Heather earned an M.A. degree in art history and museum studies in May 2014 from Case Western Reserve University and joined The Wolfsonian as public programs manager in September. Her responsibilities include developing and coordinating adult programs related to exhibitions and collections. She has worked with museums and collections in a variety of capacities. Among the positions she’s held are freelance education assistant as well as curatorial fellow and fellow in education at Cleveland Museum of Art; public programs intern at Museum of Contemporary Art Cleveland; educational intern at the John and Mable Ringling Museum of Art (Sarasota); interpretive guide intern at the Smithsonian Hirshhorn Museum and Sculpture Garden; and assistant registrar and visitor services at the Rubell Family Collection (Miami). Her undergraduate degree is in art history with minors in museum studies and business from The Florida State University.
Jeffery Guin, digital outreach strategist
Jeffery holds the newly created position of digital outreach strategist. As such, he works to develop and implement digital strategies that connect The Wolfsonian’s online audiences to its mission. His responsibilities include managing the website, optimizing social media platforms, and producing digital media content for the web. He brings twenty years of experience in digital communications management, writing, branding, and design to The Wolfsonian. He comes to the museum from Chemical Heritage Foundation in Philadelphia, where he was the manager of emerging media. Prior to that, he was the public information officer and marketing manager at the National Center for Preservation Technology & Training in Natchitoches, La. He blogs about digital heritage for Voices of the Past Heritage Media, which he founded, has contributed articles to academic books and journals, and is a frequent speaker on topics of digital outreach and engagement. He received a B.A. degree in journalism and English and an M.A. degree in English, both from Northwestern State University of Louisiana.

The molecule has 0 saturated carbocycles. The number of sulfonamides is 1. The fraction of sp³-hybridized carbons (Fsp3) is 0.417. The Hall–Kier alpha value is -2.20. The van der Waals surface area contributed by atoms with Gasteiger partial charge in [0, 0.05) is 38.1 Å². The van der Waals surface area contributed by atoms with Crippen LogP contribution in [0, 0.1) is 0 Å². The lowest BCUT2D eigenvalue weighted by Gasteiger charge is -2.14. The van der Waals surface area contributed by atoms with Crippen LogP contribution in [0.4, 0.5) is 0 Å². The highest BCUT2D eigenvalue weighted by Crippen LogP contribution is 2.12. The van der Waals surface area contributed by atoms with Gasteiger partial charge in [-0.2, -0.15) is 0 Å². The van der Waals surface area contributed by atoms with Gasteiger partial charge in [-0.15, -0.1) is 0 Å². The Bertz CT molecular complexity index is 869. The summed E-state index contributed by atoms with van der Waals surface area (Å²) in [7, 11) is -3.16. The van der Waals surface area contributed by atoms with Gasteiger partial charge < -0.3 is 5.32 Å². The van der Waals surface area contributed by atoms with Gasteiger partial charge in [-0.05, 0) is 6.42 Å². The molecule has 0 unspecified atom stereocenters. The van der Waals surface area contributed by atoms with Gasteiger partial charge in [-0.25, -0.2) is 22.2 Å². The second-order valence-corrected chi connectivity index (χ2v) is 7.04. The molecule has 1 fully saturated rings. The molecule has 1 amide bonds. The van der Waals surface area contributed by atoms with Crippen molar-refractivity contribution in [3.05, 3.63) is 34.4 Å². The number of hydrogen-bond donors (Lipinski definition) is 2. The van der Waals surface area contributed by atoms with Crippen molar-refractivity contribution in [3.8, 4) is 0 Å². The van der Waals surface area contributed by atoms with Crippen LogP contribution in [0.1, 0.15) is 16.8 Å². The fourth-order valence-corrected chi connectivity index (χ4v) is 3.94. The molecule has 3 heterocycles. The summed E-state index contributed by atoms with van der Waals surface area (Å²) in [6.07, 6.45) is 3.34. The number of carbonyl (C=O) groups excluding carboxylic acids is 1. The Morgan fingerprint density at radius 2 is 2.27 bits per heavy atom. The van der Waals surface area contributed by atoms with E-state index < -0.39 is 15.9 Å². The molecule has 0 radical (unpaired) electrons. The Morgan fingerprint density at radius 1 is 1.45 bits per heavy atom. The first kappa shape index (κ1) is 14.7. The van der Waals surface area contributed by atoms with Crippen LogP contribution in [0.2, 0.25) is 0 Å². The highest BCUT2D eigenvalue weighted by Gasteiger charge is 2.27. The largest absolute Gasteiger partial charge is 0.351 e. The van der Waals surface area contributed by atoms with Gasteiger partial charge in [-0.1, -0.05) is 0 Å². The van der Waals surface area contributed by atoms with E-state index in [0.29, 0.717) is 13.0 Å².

The Museum Shop’s shelves are brimming with good things to buy, and just in time—you have holiday gifts to get! We’re focusing this month on some of the new to us, affordable jewelry lines that we’re loving. For the purist, HML Berlin Jewelry designed by Horst Max Lebert features minimalist, clean shapes. The shop carries his cloud necklace in sterling silver ($135) and his oval necklace, also in sterling ($110). Nebula Jewelry’s rope-like necklaces and bracelets by Lara Knutson are fabricated of thousands of tiny glass beads that are so small the strands look like fabric—but they shimmer like glass. We’ve had her work before, but we’ve expanded our selection and currently carry some of her long necklaces ($160), short necklaces ($110), and bracelets ($60). Melissa Borrell Design’s playful Pop-Out Jewelry line features do-it-yourself baubles packaged as flat, two-dimensional objects that you pop out of the surrounding metal and play with until they assume full-figured identities. Her forms manage to be both geometrical and organic, kind of like three-dimensional spirographs. The Museum Shop carries her earrings ($32), a floral pendant ($39), and a gold-plated pendant ($55). Customers have been all over the art-deco-ish shapes of Inés Bonadeo’s metal jewelry. We have necklaces, earrings, bracelets, and rings ($20–$100) by the Argentinean designer, who says that her work—each piece is handmade—is inspired by the contrast between geometry and nature. Of course, all this jewelry needs a place to live. Where better than in Yumi Masuko’s delicate porcelain Hands Bowl ($60), which looks exactly as you would expect it to, given its name—two hands cupped together, waiting to receive, or perhaps to give. For more information, contact email@example.com or 305.535.2680.